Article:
Thomas Underwood Wins AFOSR YIP to Develop Electric Propulsion for Low Orbit Altitudes

December 9, 2020

photo of thomas underwood

Thomas Underwood, who is joining the Department of Aerospace Engineering and Engineering Mechanics as an assistant professor on Jan. 1, 2021, has received an Air Force Office of Scientific Research (AFOSR) Young Investigator Program (YIP) award to develop a novel type of electromagnetic propulsion. This new thruster could enable engineers to design a new class of cost-effective satellites that are capable of flying at lower orbital altitudes, surviving longer mission times and producing higher imaging resolution.

In 2020, the AFOSR awarded approximately $16.1 million in grants to 36 scientists and engineers who submitted winning research proposals from a pool of over 215 submissions. According to an AFOSR news release, the program’s objective “is to foster creative basic research in science and engineering, enhance early career development of outstanding young investigators, and increase opportunities for the young investigators to recognize the Air Force mission and the related challenges in science and engineering.”

Underwood was selected for the proposal titled “Air-Breathing Magneto-Deflagration Propulsion for Sustained Very Low Earth Orbit” for which he and his students will build a new type of “air-breathing” electromagnetic thruster and test it on conditions that replicate very low Earth orbit (VLEO) – altitudes of orbit below 450 km.

Underwood’s goal for this work is to develop an electric propulsion system that allows satellites to fly at VLEO without the need to store propellant onboard. Satellites that have the capability to operate at lower orbits could potentially reduce cost, timelines and requirements that are usually involved with conventional launches.

Currently, electric propulsion (EP) is being used – and works very well – for satellites traveling at high altitude orbits because there are fewer air molecules around to create drag. However, EP typically requires operating on optimized propellants for efficient operation, which means the propellant for the entire mission duration must be stored onboard a satellite.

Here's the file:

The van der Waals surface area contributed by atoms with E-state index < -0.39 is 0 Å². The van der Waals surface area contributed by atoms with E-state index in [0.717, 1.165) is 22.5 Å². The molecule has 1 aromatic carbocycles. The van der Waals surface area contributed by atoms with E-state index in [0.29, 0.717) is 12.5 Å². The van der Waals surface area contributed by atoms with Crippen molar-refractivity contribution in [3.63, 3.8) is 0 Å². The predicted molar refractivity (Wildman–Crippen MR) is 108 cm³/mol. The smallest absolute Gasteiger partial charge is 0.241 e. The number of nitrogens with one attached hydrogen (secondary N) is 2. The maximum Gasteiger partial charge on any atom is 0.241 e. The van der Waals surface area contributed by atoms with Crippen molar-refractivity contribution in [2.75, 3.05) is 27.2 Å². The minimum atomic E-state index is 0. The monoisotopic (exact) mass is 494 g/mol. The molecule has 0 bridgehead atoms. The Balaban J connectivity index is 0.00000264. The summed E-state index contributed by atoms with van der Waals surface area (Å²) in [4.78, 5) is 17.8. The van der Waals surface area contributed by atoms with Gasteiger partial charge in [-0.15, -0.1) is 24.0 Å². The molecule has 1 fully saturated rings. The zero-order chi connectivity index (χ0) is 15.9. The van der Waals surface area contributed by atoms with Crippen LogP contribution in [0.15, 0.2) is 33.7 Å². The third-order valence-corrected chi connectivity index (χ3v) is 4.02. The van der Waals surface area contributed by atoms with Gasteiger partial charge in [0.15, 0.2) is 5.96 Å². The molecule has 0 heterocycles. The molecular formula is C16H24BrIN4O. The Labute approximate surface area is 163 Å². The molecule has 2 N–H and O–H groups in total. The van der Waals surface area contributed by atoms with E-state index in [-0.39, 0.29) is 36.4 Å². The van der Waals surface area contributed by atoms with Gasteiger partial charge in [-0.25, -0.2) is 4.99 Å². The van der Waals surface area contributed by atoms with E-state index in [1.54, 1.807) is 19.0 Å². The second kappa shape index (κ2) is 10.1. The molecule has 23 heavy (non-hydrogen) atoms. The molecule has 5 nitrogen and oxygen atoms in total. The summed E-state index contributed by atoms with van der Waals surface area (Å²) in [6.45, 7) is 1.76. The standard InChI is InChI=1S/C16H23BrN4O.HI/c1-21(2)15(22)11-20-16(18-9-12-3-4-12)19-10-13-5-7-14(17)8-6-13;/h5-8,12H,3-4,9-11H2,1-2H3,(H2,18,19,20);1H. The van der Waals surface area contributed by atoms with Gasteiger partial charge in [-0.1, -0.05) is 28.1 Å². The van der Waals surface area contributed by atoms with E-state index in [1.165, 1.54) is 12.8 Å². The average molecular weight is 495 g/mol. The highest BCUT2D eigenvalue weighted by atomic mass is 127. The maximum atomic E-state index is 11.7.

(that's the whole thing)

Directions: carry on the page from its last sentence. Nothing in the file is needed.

Sustaining satellite flight at lower altitudes has more engineering challenges. The increased air resistance at lower altitudes creates more drag on the satellite, which requires more thrust, so a tremendous amount of fuel would need to be stored onboard the satellite in order to maintain its operation. These challenges could make long mission designs impractical or even impossible for the satellite to maintain VLEO.

Underwood’s unique solution to tackle these challenges is two-fold. Instead of storing propellant onboard, he proposes taking advantage of the higher density of air molecules that are moving around in VLEO by harvesting them, thus creating an “air breathing” system.

“The challenge for operating in low orbit is that there is a higher density of air molecules,” Underwood said. “This does two things; it increases drag, but also allows for an opportunity to harvest these air molecules and then accelerate them for propulsion, instead of carrying fuel onboard the satellite.”

Underwood said that after the air molecules have been collected, or “scooped in” at a low velocity, they would need to be ejected at a high velocity to create the necessary thrust. This can be done using a “magneto-deflagration thruster” – a type of electromagnetic plasma gun that ionizes propellant streams and then uses the Lorentz force to accelerate them.

“Once we’ve collected the air molecules, how do we accelerate them from a low to high velocity? We pump a lot of electrical energy into them, creating a plasma,” Underwood said. “Once we create a plasma, we can then accelerate it to very high velocities using electric and magnetic fields.” 

photo of magneto-deflagration accelerator
Long exposure image capturing the firing of a magneto-deflagration accelerator. The clear jet that forms at the exit plane of the device results in efficient acceleration.

The ultimate goal of the research is to build a modular air-breathing magneto-deflagration thruster and test it in VLEO environments. Underwood’s team will then assess the performance, longevity and reliability of the novel thruster technology while operating on air.

The AFOSR YIP award is a three-year grant totaling $450,000. Two graduate students will be funded to assist with the research.

Underwood earned his Ph.D. in mechanical engineering from Stanford University where he engineered new methods to visualize and stabilize hydromagnetic plasma jets. As a postdoctoral researcher at Harvard University in Professor George Whitesides’ lab, he explored unconventional techniques to store and compute using chemistry along with applications of reactive chemistry.

Underwood’s research focuses on understanding how reactive transport in fluids can be coupled with interfacial chemistry in the context of hypersonics, space propulsion, catalysis, photonics and chemical separation/recovery, with a primary focus on experimentally investigating how partially ionized and non-equilibrium flows can be applied to enable new technologies. Learn more about his research on the Underwood Lab website.